Nas – Nassau Coliseum, New York – September 13th 1996
It was the end of the sweltering summer of 1996, and the east coast / west coast hip-hop rivalry was at its peak. East coast rapper Nas was performing in New York, his home turf. He’d just released a great album and the show was sold out but, whether Nas liked it or not, the summer had stylishly cruised by as though in a low-riding 1964 Chevy Impala, dominated by the explosion of upbeat G-funk vibes coming from the West. America was riding high on California love and Nas’ hard-hitting ghetto grit was out of vogue. Not only this, west coast wonder-kid Tupac Shakur supplied yet another bee for Nas’ bonnet with his braggadocious call outs to his east coast rival, creating what is known as ‘beef’ in the hip-hop fraternity.
This kind of swagger-some bravado was, and is, common in the industry. But, Nas at Nassau marked the time where, more than ever, the reality of these disputes and glammed-up, ho-jocking, busta-doming lyrics is realised. Halfway through the set, Nas fell silent and his DJ announced that at 7.03 pm Tupac was declared dead after being shot. The DJ, Ed Lover, can barely contain the anger in his voice. ‘I don’t give a fuck what Tupac ever said on a record, he didn’t deserve to die that way … give me a moment of silence’, he says as Nas walks zombie-like laps around the stage, head bowed, wearing a pair of ludicrously jazzy red leather overalls.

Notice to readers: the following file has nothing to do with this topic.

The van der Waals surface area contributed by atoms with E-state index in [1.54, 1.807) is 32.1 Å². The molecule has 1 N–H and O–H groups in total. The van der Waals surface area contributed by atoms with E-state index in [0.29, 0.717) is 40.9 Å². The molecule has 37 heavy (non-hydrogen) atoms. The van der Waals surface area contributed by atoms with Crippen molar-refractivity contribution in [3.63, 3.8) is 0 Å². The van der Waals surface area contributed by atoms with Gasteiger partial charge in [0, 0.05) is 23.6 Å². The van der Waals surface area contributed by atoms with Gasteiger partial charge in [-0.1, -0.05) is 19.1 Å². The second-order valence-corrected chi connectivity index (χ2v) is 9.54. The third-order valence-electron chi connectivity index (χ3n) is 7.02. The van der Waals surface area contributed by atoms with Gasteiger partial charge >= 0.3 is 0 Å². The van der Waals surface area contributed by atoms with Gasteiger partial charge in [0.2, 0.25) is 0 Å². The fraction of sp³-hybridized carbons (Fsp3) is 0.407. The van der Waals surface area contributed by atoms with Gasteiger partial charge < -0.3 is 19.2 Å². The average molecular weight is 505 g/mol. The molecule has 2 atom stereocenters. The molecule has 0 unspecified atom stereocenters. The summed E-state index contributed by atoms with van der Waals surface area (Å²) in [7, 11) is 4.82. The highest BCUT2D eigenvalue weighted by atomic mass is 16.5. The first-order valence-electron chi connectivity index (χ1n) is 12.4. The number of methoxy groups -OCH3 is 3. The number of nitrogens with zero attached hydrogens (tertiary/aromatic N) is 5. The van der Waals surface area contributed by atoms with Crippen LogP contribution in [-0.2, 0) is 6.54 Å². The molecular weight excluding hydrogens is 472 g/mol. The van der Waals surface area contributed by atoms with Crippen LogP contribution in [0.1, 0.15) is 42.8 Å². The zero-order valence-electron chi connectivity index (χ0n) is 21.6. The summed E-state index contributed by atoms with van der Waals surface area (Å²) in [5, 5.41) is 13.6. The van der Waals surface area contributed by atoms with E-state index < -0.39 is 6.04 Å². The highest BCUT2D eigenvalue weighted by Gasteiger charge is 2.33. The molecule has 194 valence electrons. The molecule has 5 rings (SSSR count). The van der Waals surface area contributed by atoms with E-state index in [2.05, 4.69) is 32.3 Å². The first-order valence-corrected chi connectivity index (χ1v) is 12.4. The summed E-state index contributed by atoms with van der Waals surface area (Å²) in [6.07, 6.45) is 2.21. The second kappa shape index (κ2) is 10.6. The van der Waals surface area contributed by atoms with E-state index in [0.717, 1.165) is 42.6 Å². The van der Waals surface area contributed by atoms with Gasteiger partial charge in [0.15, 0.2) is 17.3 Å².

“The weight of something bigger than just a rap gig in Long Island is clearly felt”
Even if you aren’t interested in the reverence of one of the only moments in hip-hop that could actually silence a mouth like Nas’, find the video purely to see the biggest incongruity between outfit and mood ever captured. Also, to lighten the mood, I will introduce what may be a consistent theme in this column: twats in the crowd. The moment of silence was, of course, pierced by a few infuriating mugs who felt this was the best time to shout ‘I LOVE YOU, NAS’, despite his understandably mopey face.
Regardless of whether you want to think of this concert’s cultural significance, or you just want to get angry with tactless idiots, its importance cannot be denied, and the weight of something bigger than just a rap gig in Long Island is clearly felt. Personally, I will be joining the conspiracy theorists in wondering what Ed Lover meant when he said ‘don’t believe the hype it wasn’t no east coast / west coast bullshit, it was some internal LA shit’.